With a confluence of Washington, D.C., scandals reaching a fever pitch, several Congressional watchdog groups came together Wednesday to call for tighter rules restricting lobbyists and their interactions with government officials.
The Revolving Door Working Group — a coalition that includes Public Citizen, Common Cause and the Project on Government Oversight — released a report focused on slowing the revolving door between public and private sectors.
They called for strengthening conflict-of-interest rules for political appointees, doubling the one-year cooling-off period restricting lobbying by former officials and revoking special privileges for lawmakers-turned-lobbyists.
Many of the recommendations are already reflected in bills submitted this summer by Democratic Reps. Rahm Emanuel (Ill.) and Marty Meehan (Mass.), and in a similar Senate bill offered by Sen. Russ Feingold (D-Wis.). Meehan and Feingold both attended Wednesday’s news conference.
“I think we are rapidly approaching a tipping point where the public will become fed up with the status quo and demand reform,” Feingold said at the event. “This report will add a lot to the effort to pass legislation to address the problem.”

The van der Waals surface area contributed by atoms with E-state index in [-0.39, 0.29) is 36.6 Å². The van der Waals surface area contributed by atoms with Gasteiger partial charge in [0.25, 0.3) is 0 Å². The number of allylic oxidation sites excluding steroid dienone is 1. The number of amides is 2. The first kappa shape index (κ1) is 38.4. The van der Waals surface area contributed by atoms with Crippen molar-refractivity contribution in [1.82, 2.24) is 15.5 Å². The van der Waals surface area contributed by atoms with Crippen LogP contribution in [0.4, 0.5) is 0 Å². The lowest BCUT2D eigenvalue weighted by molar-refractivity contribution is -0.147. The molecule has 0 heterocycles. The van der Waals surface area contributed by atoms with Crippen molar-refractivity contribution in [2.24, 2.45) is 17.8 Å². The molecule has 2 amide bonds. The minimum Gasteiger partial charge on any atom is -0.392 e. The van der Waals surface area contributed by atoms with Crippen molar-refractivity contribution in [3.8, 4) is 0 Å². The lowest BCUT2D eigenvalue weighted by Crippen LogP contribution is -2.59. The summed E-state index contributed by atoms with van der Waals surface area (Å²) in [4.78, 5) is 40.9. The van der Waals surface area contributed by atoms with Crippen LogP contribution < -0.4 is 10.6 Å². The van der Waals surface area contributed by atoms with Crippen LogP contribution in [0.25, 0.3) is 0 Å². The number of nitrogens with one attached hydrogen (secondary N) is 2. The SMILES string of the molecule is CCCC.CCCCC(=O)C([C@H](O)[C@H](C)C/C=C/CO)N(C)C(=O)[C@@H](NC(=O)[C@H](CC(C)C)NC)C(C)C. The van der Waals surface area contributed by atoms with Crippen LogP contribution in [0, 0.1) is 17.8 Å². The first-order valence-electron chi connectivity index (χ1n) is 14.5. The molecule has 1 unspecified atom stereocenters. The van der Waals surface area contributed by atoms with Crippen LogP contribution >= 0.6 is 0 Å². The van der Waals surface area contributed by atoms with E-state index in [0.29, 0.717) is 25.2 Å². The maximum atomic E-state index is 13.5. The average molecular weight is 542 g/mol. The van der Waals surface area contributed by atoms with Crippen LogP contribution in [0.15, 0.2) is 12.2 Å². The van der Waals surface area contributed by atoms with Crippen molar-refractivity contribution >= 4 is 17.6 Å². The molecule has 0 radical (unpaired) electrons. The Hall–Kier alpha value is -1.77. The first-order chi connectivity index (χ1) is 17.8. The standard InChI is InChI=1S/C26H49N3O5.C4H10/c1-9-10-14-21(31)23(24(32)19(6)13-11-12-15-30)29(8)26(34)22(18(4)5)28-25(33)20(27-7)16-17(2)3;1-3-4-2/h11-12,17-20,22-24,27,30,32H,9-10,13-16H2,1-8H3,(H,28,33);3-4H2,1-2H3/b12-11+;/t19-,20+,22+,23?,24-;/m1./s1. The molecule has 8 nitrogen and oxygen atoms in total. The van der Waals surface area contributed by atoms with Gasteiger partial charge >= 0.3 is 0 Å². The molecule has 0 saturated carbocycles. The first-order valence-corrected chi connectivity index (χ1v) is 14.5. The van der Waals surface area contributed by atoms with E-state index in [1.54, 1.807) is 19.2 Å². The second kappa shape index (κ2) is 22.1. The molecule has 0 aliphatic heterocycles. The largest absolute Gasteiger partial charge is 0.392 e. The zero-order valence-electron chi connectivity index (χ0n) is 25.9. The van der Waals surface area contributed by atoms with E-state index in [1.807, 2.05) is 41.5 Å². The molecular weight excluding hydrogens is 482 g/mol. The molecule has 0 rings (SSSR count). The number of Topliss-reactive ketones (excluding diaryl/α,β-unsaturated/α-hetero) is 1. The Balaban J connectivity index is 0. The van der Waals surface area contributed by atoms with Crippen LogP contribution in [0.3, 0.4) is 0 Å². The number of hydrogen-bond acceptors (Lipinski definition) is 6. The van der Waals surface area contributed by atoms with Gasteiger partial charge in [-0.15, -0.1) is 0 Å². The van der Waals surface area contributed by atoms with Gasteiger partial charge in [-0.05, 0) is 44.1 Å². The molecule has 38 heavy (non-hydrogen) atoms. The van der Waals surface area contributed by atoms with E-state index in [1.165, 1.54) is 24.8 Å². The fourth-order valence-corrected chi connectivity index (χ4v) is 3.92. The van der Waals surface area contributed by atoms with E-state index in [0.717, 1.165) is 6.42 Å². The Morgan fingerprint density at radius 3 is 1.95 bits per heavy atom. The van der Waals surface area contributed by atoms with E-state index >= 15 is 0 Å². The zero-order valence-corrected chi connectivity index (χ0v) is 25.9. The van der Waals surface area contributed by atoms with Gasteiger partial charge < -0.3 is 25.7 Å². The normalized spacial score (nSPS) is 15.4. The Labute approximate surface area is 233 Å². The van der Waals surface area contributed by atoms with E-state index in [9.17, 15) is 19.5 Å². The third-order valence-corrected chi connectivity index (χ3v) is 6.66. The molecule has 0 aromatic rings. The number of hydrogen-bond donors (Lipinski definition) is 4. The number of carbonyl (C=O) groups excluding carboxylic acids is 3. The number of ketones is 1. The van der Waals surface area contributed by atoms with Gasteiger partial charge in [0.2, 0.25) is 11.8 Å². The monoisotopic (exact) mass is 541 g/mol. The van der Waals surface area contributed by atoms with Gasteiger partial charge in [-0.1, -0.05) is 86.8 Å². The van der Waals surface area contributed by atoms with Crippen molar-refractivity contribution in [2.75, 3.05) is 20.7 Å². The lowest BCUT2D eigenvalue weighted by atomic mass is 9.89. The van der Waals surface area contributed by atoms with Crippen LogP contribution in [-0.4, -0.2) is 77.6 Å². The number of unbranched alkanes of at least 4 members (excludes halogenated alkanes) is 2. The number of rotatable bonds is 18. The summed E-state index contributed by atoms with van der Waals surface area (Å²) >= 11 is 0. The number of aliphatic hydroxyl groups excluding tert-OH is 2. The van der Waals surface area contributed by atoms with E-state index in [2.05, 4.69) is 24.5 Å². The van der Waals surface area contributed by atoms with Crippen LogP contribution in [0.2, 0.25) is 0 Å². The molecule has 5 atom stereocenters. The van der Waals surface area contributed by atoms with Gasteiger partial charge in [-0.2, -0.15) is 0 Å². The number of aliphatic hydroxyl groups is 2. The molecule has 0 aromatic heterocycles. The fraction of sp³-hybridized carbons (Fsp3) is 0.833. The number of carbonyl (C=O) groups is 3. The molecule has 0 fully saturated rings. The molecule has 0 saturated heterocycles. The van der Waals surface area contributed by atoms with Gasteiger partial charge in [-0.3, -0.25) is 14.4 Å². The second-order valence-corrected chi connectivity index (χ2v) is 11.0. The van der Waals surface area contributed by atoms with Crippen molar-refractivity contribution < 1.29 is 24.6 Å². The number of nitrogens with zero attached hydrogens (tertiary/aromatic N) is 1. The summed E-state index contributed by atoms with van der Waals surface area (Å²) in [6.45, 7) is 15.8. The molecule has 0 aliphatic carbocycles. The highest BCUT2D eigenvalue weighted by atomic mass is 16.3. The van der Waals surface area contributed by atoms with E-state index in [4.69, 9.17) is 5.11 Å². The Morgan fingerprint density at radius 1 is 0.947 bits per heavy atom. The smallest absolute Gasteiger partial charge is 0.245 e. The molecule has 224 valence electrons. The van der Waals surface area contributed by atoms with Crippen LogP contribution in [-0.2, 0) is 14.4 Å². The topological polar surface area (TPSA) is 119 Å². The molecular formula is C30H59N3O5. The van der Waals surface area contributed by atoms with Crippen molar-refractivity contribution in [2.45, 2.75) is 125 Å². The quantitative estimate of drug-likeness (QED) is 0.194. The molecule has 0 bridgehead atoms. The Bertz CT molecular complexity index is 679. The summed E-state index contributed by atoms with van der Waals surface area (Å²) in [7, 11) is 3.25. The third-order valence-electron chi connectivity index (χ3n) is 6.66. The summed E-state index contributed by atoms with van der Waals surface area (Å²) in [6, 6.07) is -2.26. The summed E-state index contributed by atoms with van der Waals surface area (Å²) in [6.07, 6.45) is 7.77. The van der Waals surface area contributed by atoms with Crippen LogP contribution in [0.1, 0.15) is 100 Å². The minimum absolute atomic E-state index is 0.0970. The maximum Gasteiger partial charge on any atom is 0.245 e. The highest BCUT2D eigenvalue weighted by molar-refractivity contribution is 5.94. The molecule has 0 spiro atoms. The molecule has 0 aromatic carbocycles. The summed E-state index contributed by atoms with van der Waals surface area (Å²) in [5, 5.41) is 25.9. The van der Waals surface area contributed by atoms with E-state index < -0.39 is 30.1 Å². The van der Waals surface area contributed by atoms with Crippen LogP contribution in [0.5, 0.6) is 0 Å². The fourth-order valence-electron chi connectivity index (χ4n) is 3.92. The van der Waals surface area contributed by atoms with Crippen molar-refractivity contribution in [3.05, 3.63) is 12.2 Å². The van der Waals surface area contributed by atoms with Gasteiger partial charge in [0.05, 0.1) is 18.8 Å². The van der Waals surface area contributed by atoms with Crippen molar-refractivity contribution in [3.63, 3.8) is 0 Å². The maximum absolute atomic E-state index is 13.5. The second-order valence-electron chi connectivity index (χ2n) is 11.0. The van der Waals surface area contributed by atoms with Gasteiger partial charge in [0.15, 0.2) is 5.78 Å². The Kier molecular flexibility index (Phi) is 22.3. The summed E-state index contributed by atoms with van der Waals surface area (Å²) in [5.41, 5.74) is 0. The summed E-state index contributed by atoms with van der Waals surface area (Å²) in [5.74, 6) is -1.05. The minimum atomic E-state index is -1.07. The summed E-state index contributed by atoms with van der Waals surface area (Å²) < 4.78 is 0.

So far, the reform measures have won support from only Democrats. Senior Republican aides have pointed to that fact as evidence that the effort is politically motivated.
But some high-profile Republican reformers are likely to get involved soon. First among them could be Sen. John McCain (Ariz.), who worked with Feingold on campaign finance reform and who’s said he would like to tackle an overhaul of lobbying rules once he wraps up his investigation into former super-lobbyist Jack Abramoff.
Indeed, as Feingold noted Wednesday, the two first began talking about teaming up over conversations about revolving door problems.
On the House side, Rep. Christopher Shays (R-Conn.), who also earned his reformer’s credentials by taking up campaign finance reform, has expressed interest.
“There is tremendous pressure on [Congress] to do something,” said Joan Claybrook, president of Public Citizen. “Hopefully, they don’t just do something, but do something real.”
Craig Holman, the group’s lobbyist, said the political ramifications of the reform issue are clouding debate as lawmakers look to 2006 midterm elections.
“It’s a double-edged sword,” he said. “On the one hand, it’s holding their feet to the fire. In another way, it can become a partisan game for the elections.”
Lobbyists have criticized the reform efforts to date as being unrealistic. They want a seat at the table where reform legislation is drawn up.
“If they’re serious about this, and this isn’t just political, they should work with us,” said Paul Miller, president of the American League of Lobbyists. “A shot across the bow is not going to do it.”
Meanwhile, some groups have called for stronger reforms than those currently being discussed.
“There is an opportunity to go further, if some emerging leader decided to go for it,” said Mike Casey, director of Campaign for a Cleaner Congress.